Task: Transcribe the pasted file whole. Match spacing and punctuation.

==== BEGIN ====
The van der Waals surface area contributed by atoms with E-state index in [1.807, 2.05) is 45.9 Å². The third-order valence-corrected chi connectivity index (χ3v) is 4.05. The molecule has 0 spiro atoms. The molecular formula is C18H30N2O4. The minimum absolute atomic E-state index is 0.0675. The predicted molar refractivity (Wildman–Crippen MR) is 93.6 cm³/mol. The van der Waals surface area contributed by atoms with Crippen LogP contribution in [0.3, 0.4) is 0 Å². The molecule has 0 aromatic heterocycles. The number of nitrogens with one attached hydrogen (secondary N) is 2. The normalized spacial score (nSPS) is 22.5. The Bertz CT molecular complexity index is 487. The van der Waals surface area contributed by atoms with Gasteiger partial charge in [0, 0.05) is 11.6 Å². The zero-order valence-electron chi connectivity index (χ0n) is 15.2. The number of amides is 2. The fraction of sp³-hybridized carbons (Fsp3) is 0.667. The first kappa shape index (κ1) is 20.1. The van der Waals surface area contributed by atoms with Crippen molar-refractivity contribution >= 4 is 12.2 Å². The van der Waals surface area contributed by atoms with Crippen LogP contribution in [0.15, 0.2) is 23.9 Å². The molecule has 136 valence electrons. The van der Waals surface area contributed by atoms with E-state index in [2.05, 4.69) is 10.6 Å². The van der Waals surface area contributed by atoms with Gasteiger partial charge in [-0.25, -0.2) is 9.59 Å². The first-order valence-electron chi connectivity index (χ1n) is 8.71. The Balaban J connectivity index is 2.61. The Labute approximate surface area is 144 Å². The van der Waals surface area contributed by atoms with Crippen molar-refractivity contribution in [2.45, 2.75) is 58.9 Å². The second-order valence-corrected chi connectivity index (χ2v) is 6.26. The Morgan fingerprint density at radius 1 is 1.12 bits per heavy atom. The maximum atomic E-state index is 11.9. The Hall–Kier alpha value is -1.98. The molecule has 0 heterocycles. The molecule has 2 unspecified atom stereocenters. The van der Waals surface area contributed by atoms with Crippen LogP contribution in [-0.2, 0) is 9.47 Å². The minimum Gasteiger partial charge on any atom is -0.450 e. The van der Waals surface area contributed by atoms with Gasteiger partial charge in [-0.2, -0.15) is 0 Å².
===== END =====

The van der Waals surface area contributed by atoms with E-state index in [1.807, 2.05) is 45.9 Å². The third-order valence-corrected chi connectivity index (χ3v) is 4.05. The molecule has 0 spiro atoms. The molecular formula is C18H30N2O4. The minimum absolute atomic E-state index is 0.0675. The predicted molar refractivity (Wildman–Crippen MR) is 93.6 cm³/mol. The van der Waals surface area contributed by atoms with Crippen LogP contribution in [0.3, 0.4) is 0 Å². The molecule has 0 aromatic heterocycles. The number of nitrogens with one attached hydrogen (secondary N) is 2. The normalized spacial score (nSPS) is 22.5. The Bertz CT molecular complexity index is 487. The van der Waals surface area contributed by atoms with Gasteiger partial charge in [0, 0.05) is 11.6 Å². The zero-order valence-electron chi connectivity index (χ0n) is 15.2. The number of amides is 2. The fraction of sp³-hybridized carbons (Fsp3) is 0.667. The first kappa shape index (κ1) is 20.1. The van der Waals surface area contributed by atoms with Crippen molar-refractivity contribution >= 4 is 12.2 Å². The van der Waals surface area contributed by atoms with Crippen LogP contribution in [0.15, 0.2) is 23.9 Å². The molecule has 136 valence electrons. The van der Waals surface area contributed by atoms with E-state index in [2.05, 4.69) is 10.6 Å². The van der Waals surface area contributed by atoms with Gasteiger partial charge in [-0.25, -0.2) is 9.59 Å². The first-order valence-electron chi connectivity index (χ1n) is 8.71. The Balaban J connectivity index is 2.61. The Labute approximate surface area is 144 Å². The van der Waals surface area contributed by atoms with Crippen molar-refractivity contribution in [2.45, 2.75) is 58.9 Å². The second-order valence-corrected chi connectivity index (χ2v) is 6.26. The Morgan fingerprint density at radius 1 is 1.12 bits per heavy atom. The maximum atomic E-state index is 11.9. The Hall–Kier alpha value is -1.98. The molecule has 0 heterocycles. The molecule has 2 unspecified atom stereocenters. The van der Waals surface area contributed by atoms with Crippen LogP contribution in [-0.2, 0) is 9.47 Å². The minimum Gasteiger partial charge on any atom is -0.450 e. The van der Waals surface area contributed by atoms with Gasteiger partial charge in [-0.2, -0.15) is 0 Å².